That life which we are made alive "together" with Him is described as "eternal life." John Calvin says the following about 1 John 5:11:
"But the Apostle, that he might keep us together in Christ, again repeats that life is found in him; as though he had said, that no other way of obtaining life has been appointed for us by God the Father. And the Apostle, indeed, briefly includes here three things: that we are all given up to death until God in his gratuitous favor restores us to life; for he plainly declares that life is a gift from God: and hence also it follows that we are destitute of it, and that it cannot be acquired by merits; secondly, he teaches us that this life is conferred on us by the gospel, because there the goodness and the paternal love of God is made known to us; lastly, he says that we cannot otherwise become partakers of this life than by believing in Christ" (John Calvin, Commentary on 1 John 5:11).
Calvin says that "life" is found in Him and "that no other way of obtaining life has been appointed for us by God the Father." He also says that "we cannot otherwise become partakers of this life than by believing in Christ."
Of course that is right and that is exactly how we are made "alive together with Christ"--our "life is in the Son." Calvin was also right when he said that "we cannot otherwise become partakers of this life than by believing in Christ."
Even John Gerstner, one of the leading Calvinists of the 20th century, understood that one's union with Christ is by faith, writing that "eternal life is union with Jesus Christ. And the word for that union with Jesus Christ is faith" [emphasis mine] (John Gerstner, Justification by Faith Alone: Affirming the Doctrine By Which the Church and the Individual Stands of Falls [Morgan, PA: Soli Deo Gloria Publications, 1995], Chapter 4).
So when we understand what is said at Ephesians 2:5 and at John 20:31 we can know that no one is regenerated or made alive with Christ until faith is exercised. Therefore the Calvinist are in error when they teach that regeneration precedes faith.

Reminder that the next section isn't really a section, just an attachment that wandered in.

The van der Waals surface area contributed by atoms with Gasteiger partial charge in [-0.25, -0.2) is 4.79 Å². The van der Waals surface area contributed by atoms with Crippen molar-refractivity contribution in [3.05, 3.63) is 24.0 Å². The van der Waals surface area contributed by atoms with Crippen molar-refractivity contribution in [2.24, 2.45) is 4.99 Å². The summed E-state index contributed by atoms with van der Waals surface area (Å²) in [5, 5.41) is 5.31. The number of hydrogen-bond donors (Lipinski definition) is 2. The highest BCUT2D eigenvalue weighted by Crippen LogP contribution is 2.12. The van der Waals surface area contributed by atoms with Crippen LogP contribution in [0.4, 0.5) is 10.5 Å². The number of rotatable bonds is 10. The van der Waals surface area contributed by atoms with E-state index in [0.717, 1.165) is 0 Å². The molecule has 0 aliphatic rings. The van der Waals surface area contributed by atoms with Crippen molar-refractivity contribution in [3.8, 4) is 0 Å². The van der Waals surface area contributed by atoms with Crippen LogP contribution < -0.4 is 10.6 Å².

According to ideas of the Calvinists only those chosen before the foundation of the world have been given the ability to believe the gospel and therefore the unsaved do not have the ability to believe. However, the words of Paul here demonstrates that even those who are perishing have the ability to believe:
" And even if our gospel is veiled, it is veiled to those who are perishing. The god of this age has blinded the minds of unbelievers, so that they cannot see the light of the gospel that displays the glory of Christ, who is the image of God" (2 Cor.4:3-4).
The gospel is hidden to those who are perishing and the god of this age, Satan, is responsible for the gospel being hidden from them. Satan blinded their minds to the gospel for one purpose, "so that they cannot see the light of the gospel."
The fact that the minds of those who are perishing can be "blinded" to the gospel proves that they have the ability to see it if their minds were not blinded to it. After all, one must be able to see before being blinded can happen.
This demonstrates that even those who are perishing have the ability to believe the gospel and as a result receive salvation. Therefore, it cannot be denied that the Lord's death and the blessings which flow from that death have the potential to be applied to even those who are perishing.